The visitor did not answer. The old man bent closer over his book. His face had a thin and singular nobility in its outlines, in its high narrow nose. Even the gray unkempt beard gave him a classic look, aristocratic and melancholy. He was almost bald, and a fringe of gray hair outlined his slender and fragile skull. His clothing was of the poorest and meanest, and much patched. His hands were twisted and calloused, but the fingers were long and delicate, and faintly trembling. As his eye swiftly travelled down the pages, the candlelight caught gleams of their pale blueness and quiet intensity.

  “What and who are you?” whispered the young man.

  The old man did not answer for a moment. He finished the page, turned another. He did not glance up.

  “My name is nothing. But it is François Grandjean, if you will. I am one of those employed to care for the Palais Justice. I am also a Breton.” He hesitated, asked gently, his lips scarcely moving: “And you?”

  There was a long hesitation. Then the answer, still whispered: “My name is—Arsène—” The whisper ended abruptly.

  “And evidently not a sweeper. Not even a burgher.” A tired smile passed over the old man’s eyes and lips.

  He leaned back on his stool, sighed, rubbed his hand over his eyes, yawned, drooped his head. He looked wearily at the candle, got to his feet. With tender hands he closed the book. The cover was of the finest leather, but old and flaking, and there was a dim golden crest on it. His hand touched it reverently. He yawned again, took the bottled candle in his fingers and lifted it. He could feel the sharp round eye watching him through the shutter.

  He turned his back to the window and whispered. “I am coming into my granddaughter’s chamber, and then I shall go into the kitchen. You may follow me.”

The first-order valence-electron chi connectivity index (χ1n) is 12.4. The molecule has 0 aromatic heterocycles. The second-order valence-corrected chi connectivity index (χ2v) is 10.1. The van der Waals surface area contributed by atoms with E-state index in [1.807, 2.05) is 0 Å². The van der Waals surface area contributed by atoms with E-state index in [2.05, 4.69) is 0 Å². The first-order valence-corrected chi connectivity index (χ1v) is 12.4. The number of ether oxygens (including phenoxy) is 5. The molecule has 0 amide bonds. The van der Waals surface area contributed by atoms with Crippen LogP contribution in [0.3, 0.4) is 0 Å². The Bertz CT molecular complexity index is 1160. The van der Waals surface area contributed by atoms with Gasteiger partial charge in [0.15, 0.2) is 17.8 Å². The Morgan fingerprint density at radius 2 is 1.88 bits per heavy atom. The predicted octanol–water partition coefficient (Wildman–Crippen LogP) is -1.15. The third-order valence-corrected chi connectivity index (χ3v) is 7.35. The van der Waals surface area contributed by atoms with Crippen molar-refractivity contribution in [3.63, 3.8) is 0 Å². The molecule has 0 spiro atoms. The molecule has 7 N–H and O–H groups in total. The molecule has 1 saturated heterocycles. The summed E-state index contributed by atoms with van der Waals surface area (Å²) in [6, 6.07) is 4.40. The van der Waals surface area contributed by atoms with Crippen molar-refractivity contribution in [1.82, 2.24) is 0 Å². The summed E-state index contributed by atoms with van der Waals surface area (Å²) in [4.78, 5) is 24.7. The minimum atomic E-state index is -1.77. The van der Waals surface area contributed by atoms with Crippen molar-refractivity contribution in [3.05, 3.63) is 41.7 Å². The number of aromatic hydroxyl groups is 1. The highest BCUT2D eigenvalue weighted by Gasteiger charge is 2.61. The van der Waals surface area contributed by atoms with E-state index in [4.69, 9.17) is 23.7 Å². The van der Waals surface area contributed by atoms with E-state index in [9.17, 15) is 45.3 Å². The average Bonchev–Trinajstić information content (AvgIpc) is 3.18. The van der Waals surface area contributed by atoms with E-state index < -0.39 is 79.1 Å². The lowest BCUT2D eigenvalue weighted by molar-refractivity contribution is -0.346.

He moved quietly towards the curtain, holding the candle high. He heard the young man falling back. The candle dimly cleft the darkness of the bedchamber. The old man looked only at his granddaughter upon the poor bed. She had drawn the tattered covers up to her chin, and her blue eyes shone silently in the light. There was no fear in them, but only steadfastness. Now it was to be seen that she was very young, scarcely more than fifteen, with her grandfather’s nobility of feature, and with it, a great beauty. The old man bent over her, and kissed her forehead with deep love.

  “Goodnight, my child,” he said. “God keep you through the night.”

  He went to the rear of the bedchamber, opened the door, leaving it ajar. The candlelight disappeared. Both the front room and the bedchamber were in complete darkness.

  The young man could hear the soft irregular breathing of the girl, and the dripping sound of the renewed rain.

Thank you, mademoiselle,” he whispered. “I am sorry that I was forced to frighten you.”

  He waited. She said nothing. “My deep regrets,” he murmured. Then he slipped silently towards the rear door, opened it, closed it behind him.


  When Arsène entered the kitchen, he found the old man kneeling on the hearth, blowing on incandescent old embers, and adding small sticks to them. He had set his candle upon a bare stained table, and it revealed the misery of the little windowless room, with its slanting plastered ceiling and cracked distempered plaster walls. Moisture ran in quicksilver drops from the ceiling and down the walls, and the drops caught the light of both fire and candle so that they glittered like tiny silver balls. The room contained a wooden cupboard, leaning sideways, and filled with mugs, jugs and wooden plates, and there was a bare and broken table, and a wooden bench. On the floor, in a corner near the table, there was a straw pallet, covered with tattered quilts. The floor itself was of uneven stone, the cracks filled with moist mud and dirt.

  Arsène stood in the doorway for a moment, leaning against the side, for he was weak and exhausted. He panted audibly. He still carried his sword and pistol in his hands. The old man continued to blow on the fire, as if he were alone and unaware of the stranger in the doorway. The fire now crackling to his satisfaction on its ashen stone hearth, he put upon it a deep iron vessel filled with water. Arsène, after a moment’s hesitation, laid his pistol and sword upon the table. The firelight shone on the hilt of the sword, which was of gold, elaborately twisted and set with twinkling gems. The young man hesitated, sighed, sank upon the bench, leaned his elbow on the table and dropped his head on his hand. The blood still moistened his sleeve, and a slow drip of blood from his cheek filtered its way through his white fingers.

  He closed his eyes, then opened them, and stared at the old man curiously.

  “You are brave,” he said, in a faint forced voice.